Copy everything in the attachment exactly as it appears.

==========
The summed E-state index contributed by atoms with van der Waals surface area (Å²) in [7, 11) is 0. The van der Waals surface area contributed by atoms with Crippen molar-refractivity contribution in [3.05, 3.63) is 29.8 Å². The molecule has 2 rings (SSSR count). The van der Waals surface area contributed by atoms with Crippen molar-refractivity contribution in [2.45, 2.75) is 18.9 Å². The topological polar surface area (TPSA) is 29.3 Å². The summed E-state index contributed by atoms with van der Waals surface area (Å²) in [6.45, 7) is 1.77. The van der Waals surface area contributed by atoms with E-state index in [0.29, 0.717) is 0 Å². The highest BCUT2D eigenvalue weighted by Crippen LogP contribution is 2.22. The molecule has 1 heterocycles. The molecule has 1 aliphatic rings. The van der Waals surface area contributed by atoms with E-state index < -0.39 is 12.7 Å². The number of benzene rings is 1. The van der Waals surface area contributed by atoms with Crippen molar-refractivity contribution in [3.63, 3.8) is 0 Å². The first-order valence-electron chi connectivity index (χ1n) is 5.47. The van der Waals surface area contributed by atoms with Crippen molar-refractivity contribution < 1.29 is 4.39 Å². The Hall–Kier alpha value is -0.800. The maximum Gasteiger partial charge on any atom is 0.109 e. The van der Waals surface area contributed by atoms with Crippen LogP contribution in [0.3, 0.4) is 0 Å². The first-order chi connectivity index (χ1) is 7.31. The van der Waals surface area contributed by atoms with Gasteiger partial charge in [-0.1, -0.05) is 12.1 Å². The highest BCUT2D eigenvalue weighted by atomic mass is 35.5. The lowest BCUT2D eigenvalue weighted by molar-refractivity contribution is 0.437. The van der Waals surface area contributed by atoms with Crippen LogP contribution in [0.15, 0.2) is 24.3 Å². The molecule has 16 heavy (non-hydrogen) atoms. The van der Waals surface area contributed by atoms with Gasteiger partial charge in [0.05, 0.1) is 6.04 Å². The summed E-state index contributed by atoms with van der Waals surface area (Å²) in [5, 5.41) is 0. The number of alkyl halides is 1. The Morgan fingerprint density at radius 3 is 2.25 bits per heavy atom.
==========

The summed E-state index contributed by atoms with van der Waals surface area (Å²) in [7, 11) is 0. The van der Waals surface area contributed by atoms with Crippen molar-refractivity contribution in [3.05, 3.63) is 29.8 Å². The molecule has 2 rings (SSSR count). The van der Waals surface area contributed by atoms with Crippen molar-refractivity contribution in [2.45, 2.75) is 18.9 Å². The topological polar surface area (TPSA) is 29.3 Å². The summed E-state index contributed by atoms with van der Waals surface area (Å²) in [6.45, 7) is 1.77. The van der Waals surface area contributed by atoms with E-state index in [0.29, 0.717) is 0 Å². The highest BCUT2D eigenvalue weighted by Crippen LogP contribution is 2.22. The molecule has 1 heterocycles. The molecule has 1 aliphatic rings. The van der Waals surface area contributed by atoms with E-state index < -0.39 is 12.7 Å². The number of benzene rings is 1. The van der Waals surface area contributed by atoms with Crippen molar-refractivity contribution in [3.63, 3.8) is 0 Å². The first-order valence-electron chi connectivity index (χ1n) is 5.47. The van der Waals surface area contributed by atoms with Crippen molar-refractivity contribution < 1.29 is 4.39 Å². The Hall–Kier alpha value is -0.800. The maximum Gasteiger partial charge on any atom is 0.109 e. The van der Waals surface area contributed by atoms with Crippen LogP contribution in [0.3, 0.4) is 0 Å². The first-order chi connectivity index (χ1) is 7.31. The van der Waals surface area contributed by atoms with Gasteiger partial charge in [-0.1, -0.05) is 12.1 Å². The highest BCUT2D eigenvalue weighted by atomic mass is 35.5. The lowest BCUT2D eigenvalue weighted by molar-refractivity contribution is 0.437. The van der Waals surface area contributed by atoms with Crippen LogP contribution in [0.15, 0.2) is 24.3 Å². The molecule has 16 heavy (non-hydrogen) atoms. The van der Waals surface area contributed by atoms with Gasteiger partial charge in [0.05, 0.1) is 6.04 Å². The summed E-state index contributed by atoms with van der Waals surface area (Å²) in [5, 5.41) is 0. The number of alkyl halides is 1. The Morgan fingerprint density at radius 3 is 2.25 bits per heavy atom.